My intuition is that there's a lot of important work to be done using logical representations of models and transforming them back and forth using well understood semantics operators. Deep functions will be part of said models, but the whole model does not necessarily need to be deep. We can already see hints of the field going in this direction in deep generative models [3].

[1] http://web.stanford.edu/class/psych209/Readings/LakeEtAlBBS....

[2] https://probmods.org/

[3] http://pyro.ai/examples/


Casual reasoning is one thing that is lacking. But what about creativity? What about drive and desire? What about belief and the will to fail on the road to success? What about collective intelligence and the need to peer up in efforts? What about emotional intelligence?

I personally do not believe in AGI since I also do not believe in psychology, sociology or neurobiology being anywhere near understanding the holistic nature of our own intelligence. We are getting better at emulating human traits for specific tasks with ML. We lack the specific knowledge of what the algorithm should mimic to become equal to us in terms of our intellect though.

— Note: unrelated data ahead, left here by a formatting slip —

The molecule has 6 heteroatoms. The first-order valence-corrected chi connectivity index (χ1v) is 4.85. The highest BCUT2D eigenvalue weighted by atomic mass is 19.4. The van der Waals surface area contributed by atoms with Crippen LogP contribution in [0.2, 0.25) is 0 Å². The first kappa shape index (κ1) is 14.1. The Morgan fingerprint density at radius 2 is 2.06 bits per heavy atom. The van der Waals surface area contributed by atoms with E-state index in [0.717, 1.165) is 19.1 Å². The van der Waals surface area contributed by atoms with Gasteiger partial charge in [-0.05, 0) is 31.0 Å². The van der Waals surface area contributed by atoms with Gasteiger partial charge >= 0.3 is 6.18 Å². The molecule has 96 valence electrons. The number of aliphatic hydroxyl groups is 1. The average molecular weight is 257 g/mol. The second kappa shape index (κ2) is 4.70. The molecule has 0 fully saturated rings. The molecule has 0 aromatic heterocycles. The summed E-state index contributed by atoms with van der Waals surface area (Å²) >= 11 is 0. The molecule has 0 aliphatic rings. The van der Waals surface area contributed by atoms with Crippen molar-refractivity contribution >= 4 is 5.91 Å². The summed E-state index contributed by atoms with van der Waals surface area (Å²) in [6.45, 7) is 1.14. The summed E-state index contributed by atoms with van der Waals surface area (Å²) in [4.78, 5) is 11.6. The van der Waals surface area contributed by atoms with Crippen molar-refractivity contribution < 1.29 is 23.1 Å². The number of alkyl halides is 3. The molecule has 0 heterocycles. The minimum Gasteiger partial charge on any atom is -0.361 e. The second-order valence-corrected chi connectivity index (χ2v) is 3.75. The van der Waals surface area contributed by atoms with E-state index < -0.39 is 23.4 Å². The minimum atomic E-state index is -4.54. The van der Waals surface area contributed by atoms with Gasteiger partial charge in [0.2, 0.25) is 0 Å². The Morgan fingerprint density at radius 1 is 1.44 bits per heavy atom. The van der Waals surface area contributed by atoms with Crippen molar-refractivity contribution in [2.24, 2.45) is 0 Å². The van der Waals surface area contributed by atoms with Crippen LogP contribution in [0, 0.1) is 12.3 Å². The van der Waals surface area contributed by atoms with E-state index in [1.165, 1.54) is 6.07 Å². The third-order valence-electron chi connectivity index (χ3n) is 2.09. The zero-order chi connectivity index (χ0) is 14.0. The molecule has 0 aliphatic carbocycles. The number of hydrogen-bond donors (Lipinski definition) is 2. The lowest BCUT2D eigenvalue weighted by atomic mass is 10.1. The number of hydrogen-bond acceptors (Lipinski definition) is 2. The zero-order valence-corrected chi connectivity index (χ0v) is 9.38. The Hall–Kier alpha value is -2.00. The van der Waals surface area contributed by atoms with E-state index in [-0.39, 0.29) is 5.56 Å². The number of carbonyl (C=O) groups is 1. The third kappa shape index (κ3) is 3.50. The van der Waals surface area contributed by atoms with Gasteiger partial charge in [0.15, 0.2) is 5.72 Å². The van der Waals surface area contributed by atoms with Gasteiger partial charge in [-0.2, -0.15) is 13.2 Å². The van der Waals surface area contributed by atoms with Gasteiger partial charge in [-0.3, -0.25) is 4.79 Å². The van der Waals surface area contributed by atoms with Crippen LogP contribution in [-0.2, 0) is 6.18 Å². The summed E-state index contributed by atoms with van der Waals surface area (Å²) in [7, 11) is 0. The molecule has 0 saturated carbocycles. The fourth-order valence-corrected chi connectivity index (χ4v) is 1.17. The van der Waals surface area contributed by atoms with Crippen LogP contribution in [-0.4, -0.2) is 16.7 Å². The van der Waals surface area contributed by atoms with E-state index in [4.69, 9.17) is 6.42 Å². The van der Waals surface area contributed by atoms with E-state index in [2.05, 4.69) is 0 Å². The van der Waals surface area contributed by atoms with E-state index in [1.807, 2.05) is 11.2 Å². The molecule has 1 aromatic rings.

>> But what about creativity? What about drive and desire? What about belief and the will to fail on the road to success? What about collective intelligence and the need to peer up in efforts? What about emotional intelligence?

All this resulted from evolutionary processes. Any approximation of AI which will deal with other agents will develop something like that and more in order to be competitive, collaborate and survive.


> All this resulted from evolutionary processes. Any approximation of AI which will deal with other agents will develop something like that and more in order to be competitive, collaborate and survive.

How can we assume that a simulated evolutionary process of a simple mathematical model or some arbitrarily sized multi-dimensional matrices yields similar evolutionary results?

Just think of the ongoing debate about quantum entanglement effects inside the neural signaling process. On a rather onthological level, we are still unable to formulate a mere definition of our consciousness or things like creativity that lasts longer than a few academic decades..


> Causal reasoning is one thing that is lacking. But what about creativity? What about drive and desire? What about belief and the will to fail on the road to success? What about collective intelligence and the need to peer up in efforts? What about emotional intelligence?

Hi, I work at one of the intersections of machine learning with certain schools of thought in neuroscience. The following is based entirely on my own understanding, but is at least based on an understanding.

Your list here really only has three problems in it: causal reasoning, theory of mind, and "emotional intelligence". Emotional intelligence works in the service of "drive and desire", considered broadly. Creativity likewise works for the emotions. To be creative, you need aesthetic criteria.